Spain's tourism minister, Reyes Maroto, says that the government is working on an "exit strategy" with the tourism industry that will be "progressive" and for which national tourism will be the first to recover.
Maroto spoke with representatives of the Spanish Tourism Council on Wednesday. Different "scenarios" are being considered, with the tourism offer being "adapted" to how the pandemic develops and to ensuring that Spain is a "safe destination". The government's "obligation", she added, was "to work according to these scenarios in activating measures and support for the tourism sector". The minister observed that tourism had driven economic recovery after previous crises (such as the financial crisis) and that the government wants it to do so again.
Meanwhile, a report in the ABC newspaper on Thursday suggests that the government is working on a plan that contemplates there being no foreign tourism this summer. ABC states that a government measure which would have the greatest impact on the economy is one by which there is "a closure of borders (total or partial)". This summer's tourism would therefore be based on the national market.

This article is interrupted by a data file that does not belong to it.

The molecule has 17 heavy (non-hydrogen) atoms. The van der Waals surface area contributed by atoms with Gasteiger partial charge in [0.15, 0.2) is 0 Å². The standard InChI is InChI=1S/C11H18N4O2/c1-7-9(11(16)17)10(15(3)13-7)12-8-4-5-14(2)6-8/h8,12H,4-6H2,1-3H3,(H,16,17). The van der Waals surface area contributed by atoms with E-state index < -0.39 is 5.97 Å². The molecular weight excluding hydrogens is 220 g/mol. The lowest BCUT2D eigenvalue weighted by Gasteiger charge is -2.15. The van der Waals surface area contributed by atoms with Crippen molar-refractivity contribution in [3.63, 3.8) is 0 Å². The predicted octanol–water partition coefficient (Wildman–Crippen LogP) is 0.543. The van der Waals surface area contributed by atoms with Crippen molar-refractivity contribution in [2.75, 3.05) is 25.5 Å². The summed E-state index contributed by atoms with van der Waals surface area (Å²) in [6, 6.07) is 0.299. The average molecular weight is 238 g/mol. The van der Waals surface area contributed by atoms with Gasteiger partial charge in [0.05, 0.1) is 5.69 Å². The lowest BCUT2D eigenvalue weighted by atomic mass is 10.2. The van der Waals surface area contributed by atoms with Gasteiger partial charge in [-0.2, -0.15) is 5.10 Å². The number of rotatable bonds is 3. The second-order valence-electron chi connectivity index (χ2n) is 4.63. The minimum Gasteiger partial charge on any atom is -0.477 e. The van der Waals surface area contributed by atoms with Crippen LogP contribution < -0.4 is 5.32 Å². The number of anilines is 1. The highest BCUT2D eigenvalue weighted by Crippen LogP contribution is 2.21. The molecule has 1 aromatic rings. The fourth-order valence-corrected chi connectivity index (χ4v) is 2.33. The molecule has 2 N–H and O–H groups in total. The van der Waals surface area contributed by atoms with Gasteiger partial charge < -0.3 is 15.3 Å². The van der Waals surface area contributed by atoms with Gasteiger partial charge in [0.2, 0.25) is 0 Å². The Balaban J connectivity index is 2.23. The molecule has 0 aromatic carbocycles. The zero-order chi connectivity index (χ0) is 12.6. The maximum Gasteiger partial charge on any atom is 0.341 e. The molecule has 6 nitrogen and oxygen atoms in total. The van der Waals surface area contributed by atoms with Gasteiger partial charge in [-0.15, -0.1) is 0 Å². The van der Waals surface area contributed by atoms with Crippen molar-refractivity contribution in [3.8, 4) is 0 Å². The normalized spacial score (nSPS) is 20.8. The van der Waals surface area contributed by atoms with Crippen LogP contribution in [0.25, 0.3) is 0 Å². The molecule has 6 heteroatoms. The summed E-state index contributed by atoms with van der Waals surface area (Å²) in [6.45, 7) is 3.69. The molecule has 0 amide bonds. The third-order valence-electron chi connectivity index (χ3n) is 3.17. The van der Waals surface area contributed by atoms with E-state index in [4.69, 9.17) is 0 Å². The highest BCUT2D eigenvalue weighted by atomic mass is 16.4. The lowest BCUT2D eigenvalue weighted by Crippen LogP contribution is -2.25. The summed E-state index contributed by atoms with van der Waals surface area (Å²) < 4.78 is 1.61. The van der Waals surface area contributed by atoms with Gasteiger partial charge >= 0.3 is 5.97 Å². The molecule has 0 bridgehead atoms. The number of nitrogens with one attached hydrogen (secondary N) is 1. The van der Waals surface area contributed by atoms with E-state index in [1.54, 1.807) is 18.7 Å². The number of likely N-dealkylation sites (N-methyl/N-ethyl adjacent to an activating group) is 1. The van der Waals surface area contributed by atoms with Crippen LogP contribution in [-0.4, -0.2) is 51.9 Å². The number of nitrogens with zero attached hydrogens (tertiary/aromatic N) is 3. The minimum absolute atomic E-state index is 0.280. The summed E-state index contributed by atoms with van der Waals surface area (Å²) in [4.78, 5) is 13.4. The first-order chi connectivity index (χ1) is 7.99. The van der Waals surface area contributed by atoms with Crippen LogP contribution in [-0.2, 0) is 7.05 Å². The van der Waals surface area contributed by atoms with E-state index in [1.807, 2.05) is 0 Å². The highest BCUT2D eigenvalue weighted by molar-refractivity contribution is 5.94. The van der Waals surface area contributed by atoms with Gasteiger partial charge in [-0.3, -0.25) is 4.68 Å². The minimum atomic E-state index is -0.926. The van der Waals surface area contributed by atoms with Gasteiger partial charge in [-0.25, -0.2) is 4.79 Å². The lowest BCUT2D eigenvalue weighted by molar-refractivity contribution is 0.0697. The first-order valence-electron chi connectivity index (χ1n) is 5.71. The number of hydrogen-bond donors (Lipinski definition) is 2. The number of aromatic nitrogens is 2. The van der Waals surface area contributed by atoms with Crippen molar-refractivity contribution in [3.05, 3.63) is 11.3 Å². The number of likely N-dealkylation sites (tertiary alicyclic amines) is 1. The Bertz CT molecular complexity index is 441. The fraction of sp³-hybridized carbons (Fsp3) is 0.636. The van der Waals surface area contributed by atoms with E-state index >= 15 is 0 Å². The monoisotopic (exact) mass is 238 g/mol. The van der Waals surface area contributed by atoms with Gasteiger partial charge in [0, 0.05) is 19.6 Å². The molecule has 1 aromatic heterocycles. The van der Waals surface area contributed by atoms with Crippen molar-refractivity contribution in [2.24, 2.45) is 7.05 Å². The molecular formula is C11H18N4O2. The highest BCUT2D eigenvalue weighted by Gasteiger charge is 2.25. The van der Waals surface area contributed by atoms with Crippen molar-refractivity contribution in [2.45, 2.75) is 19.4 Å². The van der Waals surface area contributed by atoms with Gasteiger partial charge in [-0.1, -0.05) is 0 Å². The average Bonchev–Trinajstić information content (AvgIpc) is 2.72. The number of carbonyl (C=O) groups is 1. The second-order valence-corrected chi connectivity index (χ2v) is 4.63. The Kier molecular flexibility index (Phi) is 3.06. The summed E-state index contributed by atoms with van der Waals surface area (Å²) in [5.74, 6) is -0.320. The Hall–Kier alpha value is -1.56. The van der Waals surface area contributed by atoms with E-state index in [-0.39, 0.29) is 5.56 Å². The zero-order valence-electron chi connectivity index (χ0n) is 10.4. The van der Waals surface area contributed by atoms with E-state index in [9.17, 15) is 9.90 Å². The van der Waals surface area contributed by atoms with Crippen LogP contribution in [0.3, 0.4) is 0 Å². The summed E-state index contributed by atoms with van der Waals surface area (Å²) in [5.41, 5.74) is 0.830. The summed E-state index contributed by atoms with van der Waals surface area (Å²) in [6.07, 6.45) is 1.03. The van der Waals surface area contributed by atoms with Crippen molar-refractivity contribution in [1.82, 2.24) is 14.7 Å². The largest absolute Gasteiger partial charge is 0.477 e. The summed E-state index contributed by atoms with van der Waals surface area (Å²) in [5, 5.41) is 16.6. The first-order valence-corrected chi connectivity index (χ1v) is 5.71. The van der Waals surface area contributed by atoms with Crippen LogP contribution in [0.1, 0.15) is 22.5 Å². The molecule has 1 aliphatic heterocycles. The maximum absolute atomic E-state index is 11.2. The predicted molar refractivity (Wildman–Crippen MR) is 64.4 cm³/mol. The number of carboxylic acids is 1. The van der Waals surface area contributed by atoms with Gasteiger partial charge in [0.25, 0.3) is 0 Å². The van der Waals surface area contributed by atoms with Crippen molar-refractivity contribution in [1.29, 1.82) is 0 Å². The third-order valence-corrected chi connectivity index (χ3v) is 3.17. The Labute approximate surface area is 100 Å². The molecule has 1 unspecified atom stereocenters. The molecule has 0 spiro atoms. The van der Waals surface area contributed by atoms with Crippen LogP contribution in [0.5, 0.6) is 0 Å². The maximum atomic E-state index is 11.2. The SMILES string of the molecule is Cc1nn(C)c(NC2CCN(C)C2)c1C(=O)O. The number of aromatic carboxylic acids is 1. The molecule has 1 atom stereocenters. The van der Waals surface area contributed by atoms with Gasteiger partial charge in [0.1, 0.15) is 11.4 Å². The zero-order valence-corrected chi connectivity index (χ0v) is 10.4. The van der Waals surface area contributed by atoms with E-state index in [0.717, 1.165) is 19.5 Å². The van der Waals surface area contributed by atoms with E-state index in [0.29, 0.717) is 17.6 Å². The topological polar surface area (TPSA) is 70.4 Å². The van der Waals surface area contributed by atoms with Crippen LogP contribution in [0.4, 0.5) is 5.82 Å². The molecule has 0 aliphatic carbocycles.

ABC adds that the government is apparently considering only allowing Spaniards to travel abroad this summer if they have a health certificate that recommends travel, i.e. they are not infected. Moreover, it is said that the government is looking at reducing crowds at events and in "certain spaces", and these would include beaches.
A government source, ABC continues, says that "it is impossible to predict anything at the moment, but I see international tourism as being practically impossible". One scenario is, therefore, that Spain will not be open to international tourism until the autumn.